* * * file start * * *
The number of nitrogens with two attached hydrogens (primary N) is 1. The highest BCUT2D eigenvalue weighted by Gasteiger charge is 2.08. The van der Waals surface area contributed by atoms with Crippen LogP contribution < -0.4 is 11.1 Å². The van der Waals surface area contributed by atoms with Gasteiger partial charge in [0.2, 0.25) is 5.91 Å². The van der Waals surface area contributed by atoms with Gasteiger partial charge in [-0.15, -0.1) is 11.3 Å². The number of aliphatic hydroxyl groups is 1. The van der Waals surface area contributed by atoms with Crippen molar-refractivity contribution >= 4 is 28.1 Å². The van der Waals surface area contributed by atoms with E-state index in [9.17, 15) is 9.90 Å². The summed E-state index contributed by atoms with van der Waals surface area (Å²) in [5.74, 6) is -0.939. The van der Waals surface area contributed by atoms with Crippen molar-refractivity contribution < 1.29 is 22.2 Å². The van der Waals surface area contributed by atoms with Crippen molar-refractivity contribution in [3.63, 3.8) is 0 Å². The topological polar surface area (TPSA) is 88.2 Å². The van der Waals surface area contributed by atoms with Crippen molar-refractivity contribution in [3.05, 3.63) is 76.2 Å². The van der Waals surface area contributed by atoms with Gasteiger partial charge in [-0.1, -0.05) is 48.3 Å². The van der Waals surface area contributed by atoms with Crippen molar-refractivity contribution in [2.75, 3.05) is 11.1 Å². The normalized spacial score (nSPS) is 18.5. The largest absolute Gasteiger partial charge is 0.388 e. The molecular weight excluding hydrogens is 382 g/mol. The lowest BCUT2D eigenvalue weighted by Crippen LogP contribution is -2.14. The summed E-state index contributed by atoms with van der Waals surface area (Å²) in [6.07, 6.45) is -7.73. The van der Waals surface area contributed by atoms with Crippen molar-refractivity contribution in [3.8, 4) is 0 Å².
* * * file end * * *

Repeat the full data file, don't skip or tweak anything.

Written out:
The number of nitrogens with two attached hydrogens (primary N) is 1. The highest BCUT2D eigenvalue weighted by Gasteiger charge is 2.08. The van der Waals surface area contributed by atoms with Crippen LogP contribution < -0.4 is 11.1 Å². The van der Waals surface area contributed by atoms with Gasteiger partial charge in [0.2, 0.25) is 5.91 Å². The van der Waals surface area contributed by atoms with Gasteiger partial charge in [-0.15, -0.1) is 11.3 Å². The number of aliphatic hydroxyl groups is 1. The van der Waals surface area contributed by atoms with Crippen molar-refractivity contribution >= 4 is 28.1 Å². The van der Waals surface area contributed by atoms with E-state index in [9.17, 15) is 9.90 Å². The summed E-state index contributed by atoms with van der Waals surface area (Å²) in [5.74, 6) is -0.939. The van der Waals surface area contributed by atoms with Crippen molar-refractivity contribution < 1.29 is 22.2 Å². The van der Waals surface area contributed by atoms with Crippen molar-refractivity contribution in [3.63, 3.8) is 0 Å². The topological polar surface area (TPSA) is 88.2 Å². The van der Waals surface area contributed by atoms with Crippen molar-refractivity contribution in [3.05, 3.63) is 76.2 Å². The van der Waals surface area contributed by atoms with Gasteiger partial charge in [-0.1, -0.05) is 48.3 Å². The van der Waals surface area contributed by atoms with Crippen molar-refractivity contribution in [2.75, 3.05) is 11.1 Å². The normalized spacial score (nSPS) is 18.5. The largest absolute Gasteiger partial charge is 0.388 e. The molecular weight excluding hydrogens is 382 g/mol. The lowest BCUT2D eigenvalue weighted by Crippen LogP contribution is -2.14. The summed E-state index contributed by atoms with van der Waals surface area (Å²) in [6.07, 6.45) is -7.73. The van der Waals surface area contributed by atoms with Crippen molar-refractivity contribution in [3.8, 4) is 0 Å².